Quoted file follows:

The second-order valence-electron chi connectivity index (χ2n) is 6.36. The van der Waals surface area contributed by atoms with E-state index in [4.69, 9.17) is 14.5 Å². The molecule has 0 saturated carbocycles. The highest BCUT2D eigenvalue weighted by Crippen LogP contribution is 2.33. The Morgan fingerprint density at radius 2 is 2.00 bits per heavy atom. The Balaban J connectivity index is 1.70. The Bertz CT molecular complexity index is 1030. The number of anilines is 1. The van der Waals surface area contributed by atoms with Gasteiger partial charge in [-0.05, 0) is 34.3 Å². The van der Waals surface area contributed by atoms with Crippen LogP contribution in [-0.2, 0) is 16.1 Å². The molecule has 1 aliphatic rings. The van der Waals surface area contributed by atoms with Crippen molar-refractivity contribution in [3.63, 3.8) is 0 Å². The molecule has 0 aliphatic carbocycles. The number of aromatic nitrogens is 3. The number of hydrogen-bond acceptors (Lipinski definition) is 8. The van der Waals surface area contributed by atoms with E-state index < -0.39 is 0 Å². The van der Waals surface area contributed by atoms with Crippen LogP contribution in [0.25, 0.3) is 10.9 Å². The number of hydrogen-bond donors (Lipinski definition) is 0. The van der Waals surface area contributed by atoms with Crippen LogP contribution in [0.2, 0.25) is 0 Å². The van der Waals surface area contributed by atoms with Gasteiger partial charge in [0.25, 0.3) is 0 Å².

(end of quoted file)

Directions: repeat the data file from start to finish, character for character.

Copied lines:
The second-order valence-electron chi connectivity index (χ2n) is 6.36. The van der Waals surface area contributed by atoms with E-state index in [4.69, 9.17) is 14.5 Å². The molecule has 0 saturated carbocycles. The highest BCUT2D eigenvalue weighted by Crippen LogP contribution is 2.33. The Morgan fingerprint density at radius 2 is 2.00 bits per heavy atom. The Balaban J connectivity index is 1.70. The Bertz CT molecular complexity index is 1030. The number of anilines is 1. The van der Waals surface area contributed by atoms with Gasteiger partial charge in [-0.05, 0) is 34.3 Å². The van der Waals surface area contributed by atoms with Crippen LogP contribution in [-0.2, 0) is 16.1 Å². The molecule has 1 aliphatic rings. The van der Waals surface area contributed by atoms with Crippen molar-refractivity contribution in [3.63, 3.8) is 0 Å². The molecule has 0 aliphatic carbocycles. The number of aromatic nitrogens is 3. The number of hydrogen-bond acceptors (Lipinski definition) is 8. The van der Waals surface area contributed by atoms with E-state index < -0.39 is 0 Å². The van der Waals surface area contributed by atoms with Crippen LogP contribution in [0.25, 0.3) is 10.9 Å². The number of hydrogen-bond donors (Lipinski definition) is 0. The van der Waals surface area contributed by atoms with Crippen LogP contribution in [0.2, 0.25) is 0 Å². The van der Waals surface area contributed by atoms with Gasteiger partial charge in [0.25, 0.3) is 0 Å².